The Ask the Analyst series is a deep dive into the data by those most familiar with the CO APCD – the analysts themselves. We’ll hear about their experiences with recent analyses and answer any pressing questions that come up. Have a question for the CIVHC Analyst Team? Email it to

Analyst Name: Tim Ginader, MS

Featured Project:  Emergency Department Visits Prior to Labor and Delivery 

The purpose of this project was to get a better idea of the number of women that were charged an emergency room fee when they received labor and delivery care at a hospital.

What were your first steps when beginning this analysis?

The first step was to define the parameters of the project. For example, I needed to clarify what codes to use to identify a labor and delivery claim and what codes to use to identify claims related emergency department (ED) visits. Then I needed to determine how an ED claim could be matched to a labor and delivery claim.

Were there specific considerations you needed to consider based on the data?

Yes. We found early on in the analysis that ED charges rarely appeared on the same claim as labor and delivery charges. Therefore, it became necessary to define the methodology accordingly.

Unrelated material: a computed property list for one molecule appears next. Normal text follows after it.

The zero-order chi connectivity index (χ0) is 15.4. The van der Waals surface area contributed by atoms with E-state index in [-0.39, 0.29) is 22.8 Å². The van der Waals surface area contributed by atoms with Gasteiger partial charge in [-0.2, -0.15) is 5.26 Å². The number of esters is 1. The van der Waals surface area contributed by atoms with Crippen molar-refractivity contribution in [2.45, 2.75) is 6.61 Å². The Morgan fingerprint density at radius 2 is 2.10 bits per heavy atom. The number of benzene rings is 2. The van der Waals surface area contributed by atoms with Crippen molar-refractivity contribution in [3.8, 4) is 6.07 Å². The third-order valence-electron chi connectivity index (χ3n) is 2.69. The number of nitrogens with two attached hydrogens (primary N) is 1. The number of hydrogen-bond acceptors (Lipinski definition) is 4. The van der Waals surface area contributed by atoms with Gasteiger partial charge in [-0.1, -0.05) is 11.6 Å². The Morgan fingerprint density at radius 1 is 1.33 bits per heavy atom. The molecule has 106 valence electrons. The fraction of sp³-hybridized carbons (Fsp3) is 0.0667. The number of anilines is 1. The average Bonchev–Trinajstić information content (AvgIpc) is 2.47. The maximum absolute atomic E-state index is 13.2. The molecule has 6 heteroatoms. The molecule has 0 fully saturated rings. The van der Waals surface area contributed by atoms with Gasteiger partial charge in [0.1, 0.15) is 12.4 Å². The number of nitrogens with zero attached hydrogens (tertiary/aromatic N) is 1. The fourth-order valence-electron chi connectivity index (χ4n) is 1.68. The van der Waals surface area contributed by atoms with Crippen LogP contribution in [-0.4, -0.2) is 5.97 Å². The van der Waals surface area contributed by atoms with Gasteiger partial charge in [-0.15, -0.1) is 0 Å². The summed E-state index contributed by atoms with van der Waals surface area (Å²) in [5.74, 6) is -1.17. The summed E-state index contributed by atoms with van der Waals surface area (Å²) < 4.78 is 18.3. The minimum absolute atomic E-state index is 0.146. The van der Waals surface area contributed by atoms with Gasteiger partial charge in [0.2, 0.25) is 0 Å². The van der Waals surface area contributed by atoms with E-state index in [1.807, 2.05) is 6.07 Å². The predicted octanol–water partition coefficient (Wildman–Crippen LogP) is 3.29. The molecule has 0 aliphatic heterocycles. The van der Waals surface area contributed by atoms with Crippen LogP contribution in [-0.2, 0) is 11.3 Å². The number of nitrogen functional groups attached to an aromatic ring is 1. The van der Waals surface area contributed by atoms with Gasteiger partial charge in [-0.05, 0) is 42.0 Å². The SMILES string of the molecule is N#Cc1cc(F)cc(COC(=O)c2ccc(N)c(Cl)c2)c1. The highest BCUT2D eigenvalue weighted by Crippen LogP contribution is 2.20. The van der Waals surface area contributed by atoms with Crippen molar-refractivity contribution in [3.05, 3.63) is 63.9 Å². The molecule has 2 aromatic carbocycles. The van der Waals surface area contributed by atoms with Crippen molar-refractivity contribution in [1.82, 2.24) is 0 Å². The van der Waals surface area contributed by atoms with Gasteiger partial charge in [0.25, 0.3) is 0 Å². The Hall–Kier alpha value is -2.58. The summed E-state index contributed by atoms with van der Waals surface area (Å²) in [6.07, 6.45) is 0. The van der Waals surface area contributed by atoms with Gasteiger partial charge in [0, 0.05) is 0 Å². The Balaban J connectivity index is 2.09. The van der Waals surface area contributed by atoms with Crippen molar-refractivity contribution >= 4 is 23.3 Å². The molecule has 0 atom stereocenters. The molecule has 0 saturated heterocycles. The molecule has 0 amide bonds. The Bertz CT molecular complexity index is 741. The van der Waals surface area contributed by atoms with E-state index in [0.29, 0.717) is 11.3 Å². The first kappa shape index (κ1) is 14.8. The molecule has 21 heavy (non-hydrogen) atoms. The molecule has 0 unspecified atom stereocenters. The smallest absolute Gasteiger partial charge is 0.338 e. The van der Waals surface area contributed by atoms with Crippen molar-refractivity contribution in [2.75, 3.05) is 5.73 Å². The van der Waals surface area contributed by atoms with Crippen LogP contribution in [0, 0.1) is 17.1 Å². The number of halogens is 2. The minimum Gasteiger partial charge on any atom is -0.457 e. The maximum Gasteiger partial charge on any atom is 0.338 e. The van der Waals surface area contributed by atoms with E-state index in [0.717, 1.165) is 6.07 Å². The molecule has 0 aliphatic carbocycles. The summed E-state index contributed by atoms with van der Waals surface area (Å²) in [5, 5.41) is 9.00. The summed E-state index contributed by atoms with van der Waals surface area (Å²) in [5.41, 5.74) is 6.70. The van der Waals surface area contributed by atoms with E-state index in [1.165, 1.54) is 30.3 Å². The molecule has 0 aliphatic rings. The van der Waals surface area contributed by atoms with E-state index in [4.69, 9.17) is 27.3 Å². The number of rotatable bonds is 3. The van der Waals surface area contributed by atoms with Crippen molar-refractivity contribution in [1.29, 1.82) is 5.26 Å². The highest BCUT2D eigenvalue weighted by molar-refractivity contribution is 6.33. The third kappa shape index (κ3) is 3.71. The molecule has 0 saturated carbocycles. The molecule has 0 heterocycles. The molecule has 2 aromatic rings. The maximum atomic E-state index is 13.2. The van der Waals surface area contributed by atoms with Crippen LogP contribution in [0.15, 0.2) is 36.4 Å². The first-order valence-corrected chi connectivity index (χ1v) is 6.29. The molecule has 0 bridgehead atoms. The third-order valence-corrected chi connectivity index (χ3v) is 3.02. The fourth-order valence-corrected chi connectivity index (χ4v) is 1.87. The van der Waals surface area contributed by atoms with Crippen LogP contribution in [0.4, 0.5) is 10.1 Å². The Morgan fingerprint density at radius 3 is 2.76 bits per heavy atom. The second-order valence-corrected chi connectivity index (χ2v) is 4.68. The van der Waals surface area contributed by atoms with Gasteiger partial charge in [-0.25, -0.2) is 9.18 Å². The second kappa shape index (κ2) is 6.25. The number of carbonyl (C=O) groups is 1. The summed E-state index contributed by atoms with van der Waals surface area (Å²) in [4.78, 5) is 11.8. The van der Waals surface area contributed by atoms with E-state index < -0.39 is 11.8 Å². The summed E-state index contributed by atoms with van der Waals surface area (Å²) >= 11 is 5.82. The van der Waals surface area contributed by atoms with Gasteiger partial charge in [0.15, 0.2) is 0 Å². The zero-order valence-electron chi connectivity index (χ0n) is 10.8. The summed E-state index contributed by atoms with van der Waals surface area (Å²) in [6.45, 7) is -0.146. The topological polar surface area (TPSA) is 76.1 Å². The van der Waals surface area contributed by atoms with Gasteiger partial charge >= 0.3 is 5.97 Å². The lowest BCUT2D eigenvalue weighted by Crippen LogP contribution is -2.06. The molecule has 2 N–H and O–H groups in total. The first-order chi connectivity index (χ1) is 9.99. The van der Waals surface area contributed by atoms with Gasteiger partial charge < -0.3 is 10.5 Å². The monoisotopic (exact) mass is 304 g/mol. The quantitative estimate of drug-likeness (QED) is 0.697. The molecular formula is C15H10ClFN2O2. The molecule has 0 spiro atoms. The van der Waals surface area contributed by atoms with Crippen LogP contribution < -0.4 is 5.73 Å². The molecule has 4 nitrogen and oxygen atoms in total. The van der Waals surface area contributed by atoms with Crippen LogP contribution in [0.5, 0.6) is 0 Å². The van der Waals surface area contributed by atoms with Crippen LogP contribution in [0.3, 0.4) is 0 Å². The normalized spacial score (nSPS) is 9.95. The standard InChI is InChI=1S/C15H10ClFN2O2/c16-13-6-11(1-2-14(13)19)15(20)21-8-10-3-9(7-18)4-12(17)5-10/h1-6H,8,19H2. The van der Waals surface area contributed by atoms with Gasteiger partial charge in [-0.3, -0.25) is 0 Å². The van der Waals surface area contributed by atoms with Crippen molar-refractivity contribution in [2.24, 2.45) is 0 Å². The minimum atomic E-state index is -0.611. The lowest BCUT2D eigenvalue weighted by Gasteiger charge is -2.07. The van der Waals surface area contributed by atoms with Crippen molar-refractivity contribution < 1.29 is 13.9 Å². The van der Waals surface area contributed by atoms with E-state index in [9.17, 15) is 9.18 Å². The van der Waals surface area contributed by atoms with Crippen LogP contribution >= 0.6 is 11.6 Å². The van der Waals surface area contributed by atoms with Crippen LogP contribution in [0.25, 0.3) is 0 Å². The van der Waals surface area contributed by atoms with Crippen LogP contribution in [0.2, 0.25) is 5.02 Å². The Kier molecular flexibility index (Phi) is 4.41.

What challenges did you encounter while performing the analysis? How did you overcome them?

Since the ED charges did not appear on the same claim as the labor and delivery, it was important to define a methodology to be able to match ED claims to corresponding labor and delivery claims. With the information on the claims, it was impossible to know with certainty whether an ED claim for a patient was related to her pregnancy. However, we felt that the methodology we designed, matching ED claims to labor and delivery claims based on member ID and admission date, assured that these claims were most likely related.

Without delving into results, did anything surprise you about this analysis or the process of executing it?

I was surprised at the number of matches we found for patients who had an emergency department claim with the same date of service as the date of their admission to the hospital for labor and delivery.

What did you learn while performing this analysis?
I learned that defining a methodology and creating a framework for the analysis before even touching the data is very important. Having a defined methodology to begin makes pulling and analyzing the data much more efficient.